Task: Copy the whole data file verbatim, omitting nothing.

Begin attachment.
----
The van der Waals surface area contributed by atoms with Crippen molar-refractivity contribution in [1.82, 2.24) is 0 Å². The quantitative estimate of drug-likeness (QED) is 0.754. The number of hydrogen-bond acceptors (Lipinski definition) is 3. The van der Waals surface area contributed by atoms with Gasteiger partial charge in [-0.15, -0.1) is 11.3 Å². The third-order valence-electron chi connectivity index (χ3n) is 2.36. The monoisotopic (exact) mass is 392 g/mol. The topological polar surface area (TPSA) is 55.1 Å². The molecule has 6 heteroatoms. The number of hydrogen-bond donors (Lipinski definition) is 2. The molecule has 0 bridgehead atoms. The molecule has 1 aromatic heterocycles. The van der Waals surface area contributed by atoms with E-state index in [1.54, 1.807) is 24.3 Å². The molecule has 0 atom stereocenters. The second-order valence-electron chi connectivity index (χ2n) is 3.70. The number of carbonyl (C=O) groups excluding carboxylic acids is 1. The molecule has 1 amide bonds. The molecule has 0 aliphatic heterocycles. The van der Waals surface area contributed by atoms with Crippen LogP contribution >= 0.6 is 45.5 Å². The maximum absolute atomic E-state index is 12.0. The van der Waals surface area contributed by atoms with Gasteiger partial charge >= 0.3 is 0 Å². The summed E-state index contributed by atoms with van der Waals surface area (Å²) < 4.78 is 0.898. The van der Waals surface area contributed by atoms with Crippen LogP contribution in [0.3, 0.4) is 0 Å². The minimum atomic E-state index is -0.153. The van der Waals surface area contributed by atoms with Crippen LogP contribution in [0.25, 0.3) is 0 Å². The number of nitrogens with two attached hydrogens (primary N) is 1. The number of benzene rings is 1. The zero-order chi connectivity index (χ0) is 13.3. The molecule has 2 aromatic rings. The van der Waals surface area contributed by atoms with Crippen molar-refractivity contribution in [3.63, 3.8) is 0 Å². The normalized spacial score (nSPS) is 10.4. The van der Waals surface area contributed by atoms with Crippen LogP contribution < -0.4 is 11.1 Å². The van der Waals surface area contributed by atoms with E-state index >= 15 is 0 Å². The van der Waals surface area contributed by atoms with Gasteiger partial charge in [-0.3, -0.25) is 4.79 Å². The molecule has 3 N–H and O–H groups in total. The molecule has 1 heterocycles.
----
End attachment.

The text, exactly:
The van der Waals surface area contributed by atoms with Crippen molar-refractivity contribution in [1.82, 2.24) is 0 Å². The quantitative estimate of drug-likeness (QED) is 0.754. The number of hydrogen-bond acceptors (Lipinski definition) is 3. The van der Waals surface area contributed by atoms with Gasteiger partial charge in [-0.15, -0.1) is 11.3 Å². The third-order valence-electron chi connectivity index (χ3n) is 2.36. The monoisotopic (exact) mass is 392 g/mol. The topological polar surface area (TPSA) is 55.1 Å². The molecule has 6 heteroatoms. The number of hydrogen-bond donors (Lipinski definition) is 2. The molecule has 0 bridgehead atoms. The molecule has 1 aromatic heterocycles. The van der Waals surface area contributed by atoms with E-state index in [1.54, 1.807) is 24.3 Å². The molecule has 0 atom stereocenters. The second-order valence-electron chi connectivity index (χ2n) is 3.70. The number of carbonyl (C=O) groups excluding carboxylic acids is 1. The molecule has 1 amide bonds. The molecule has 0 aliphatic heterocycles. The van der Waals surface area contributed by atoms with Crippen LogP contribution >= 0.6 is 45.5 Å². The maximum absolute atomic E-state index is 12.0. The van der Waals surface area contributed by atoms with Gasteiger partial charge >= 0.3 is 0 Å². The summed E-state index contributed by atoms with van der Waals surface area (Å²) < 4.78 is 0.898. The van der Waals surface area contributed by atoms with Crippen LogP contribution in [0.3, 0.4) is 0 Å². The minimum atomic E-state index is -0.153. The van der Waals surface area contributed by atoms with Crippen LogP contribution in [0.25, 0.3) is 0 Å². The number of nitrogens with two attached hydrogens (primary N) is 1. The number of benzene rings is 1. The zero-order chi connectivity index (χ0) is 13.3. The molecule has 2 aromatic rings. The van der Waals surface area contributed by atoms with Crippen molar-refractivity contribution in [3.63, 3.8) is 0 Å². The normalized spacial score (nSPS) is 10.4. The van der Waals surface area contributed by atoms with Crippen LogP contribution < -0.4 is 11.1 Å². The van der Waals surface area contributed by atoms with E-state index >= 15 is 0 Å². The van der Waals surface area contributed by atoms with Gasteiger partial charge in [-0.3, -0.25) is 4.79 Å². The molecule has 3 N–H and O–H groups in total. The molecule has 1 heterocycles.